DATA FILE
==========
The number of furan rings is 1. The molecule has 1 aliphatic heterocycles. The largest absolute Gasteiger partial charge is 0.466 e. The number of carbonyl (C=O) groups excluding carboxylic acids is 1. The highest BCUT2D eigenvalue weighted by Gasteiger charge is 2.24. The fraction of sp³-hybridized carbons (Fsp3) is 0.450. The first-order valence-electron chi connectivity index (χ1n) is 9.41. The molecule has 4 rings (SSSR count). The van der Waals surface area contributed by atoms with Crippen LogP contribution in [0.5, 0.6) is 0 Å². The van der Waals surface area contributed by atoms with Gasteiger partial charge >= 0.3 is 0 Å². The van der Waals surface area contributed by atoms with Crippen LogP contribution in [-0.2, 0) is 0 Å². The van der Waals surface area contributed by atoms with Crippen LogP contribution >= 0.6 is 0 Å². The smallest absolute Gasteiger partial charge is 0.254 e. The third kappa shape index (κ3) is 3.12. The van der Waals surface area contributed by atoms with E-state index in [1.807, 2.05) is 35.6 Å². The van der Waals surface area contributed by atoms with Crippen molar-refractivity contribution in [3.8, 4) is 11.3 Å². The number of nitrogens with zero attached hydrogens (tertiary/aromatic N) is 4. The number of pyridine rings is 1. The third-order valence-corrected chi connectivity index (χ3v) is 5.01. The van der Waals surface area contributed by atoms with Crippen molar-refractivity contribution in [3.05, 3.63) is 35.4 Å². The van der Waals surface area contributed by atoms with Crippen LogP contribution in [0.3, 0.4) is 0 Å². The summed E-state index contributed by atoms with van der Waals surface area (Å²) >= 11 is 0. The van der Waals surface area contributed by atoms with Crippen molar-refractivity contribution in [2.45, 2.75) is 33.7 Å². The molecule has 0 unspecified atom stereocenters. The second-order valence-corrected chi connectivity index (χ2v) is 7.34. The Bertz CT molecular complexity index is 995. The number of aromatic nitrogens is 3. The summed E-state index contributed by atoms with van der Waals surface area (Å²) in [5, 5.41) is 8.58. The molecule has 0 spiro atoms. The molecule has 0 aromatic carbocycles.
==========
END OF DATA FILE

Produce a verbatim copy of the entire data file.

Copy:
The number of furan rings is 1. The molecule has 1 aliphatic heterocycles. The largest absolute Gasteiger partial charge is 0.466 e. The number of carbonyl (C=O) groups excluding carboxylic acids is 1. The highest BCUT2D eigenvalue weighted by Gasteiger charge is 2.24. The fraction of sp³-hybridized carbons (Fsp3) is 0.450. The first-order valence-electron chi connectivity index (χ1n) is 9.41. The molecule has 4 rings (SSSR count). The van der Waals surface area contributed by atoms with Crippen LogP contribution in [0.5, 0.6) is 0 Å². The van der Waals surface area contributed by atoms with Gasteiger partial charge >= 0.3 is 0 Å². The van der Waals surface area contributed by atoms with Crippen LogP contribution in [-0.2, 0) is 0 Å². The van der Waals surface area contributed by atoms with Crippen LogP contribution >= 0.6 is 0 Å². The smallest absolute Gasteiger partial charge is 0.254 e. The third kappa shape index (κ3) is 3.12. The van der Waals surface area contributed by atoms with E-state index in [1.807, 2.05) is 35.6 Å². The van der Waals surface area contributed by atoms with Crippen molar-refractivity contribution in [3.8, 4) is 11.3 Å². The number of nitrogens with zero attached hydrogens (tertiary/aromatic N) is 4. The number of pyridine rings is 1. The third-order valence-corrected chi connectivity index (χ3v) is 5.01. The van der Waals surface area contributed by atoms with Crippen molar-refractivity contribution in [3.05, 3.63) is 35.4 Å². The van der Waals surface area contributed by atoms with Crippen LogP contribution in [0.3, 0.4) is 0 Å². The summed E-state index contributed by atoms with van der Waals surface area (Å²) >= 11 is 0. The van der Waals surface area contributed by atoms with Crippen molar-refractivity contribution in [2.45, 2.75) is 33.7 Å². The molecule has 0 unspecified atom stereocenters. The second-order valence-corrected chi connectivity index (χ2v) is 7.34. The Bertz CT molecular complexity index is 995. The number of aromatic nitrogens is 3. The summed E-state index contributed by atoms with van der Waals surface area (Å²) in [5, 5.41) is 8.58. The molecule has 0 spiro atoms. The molecule has 0 aromatic carbocycles.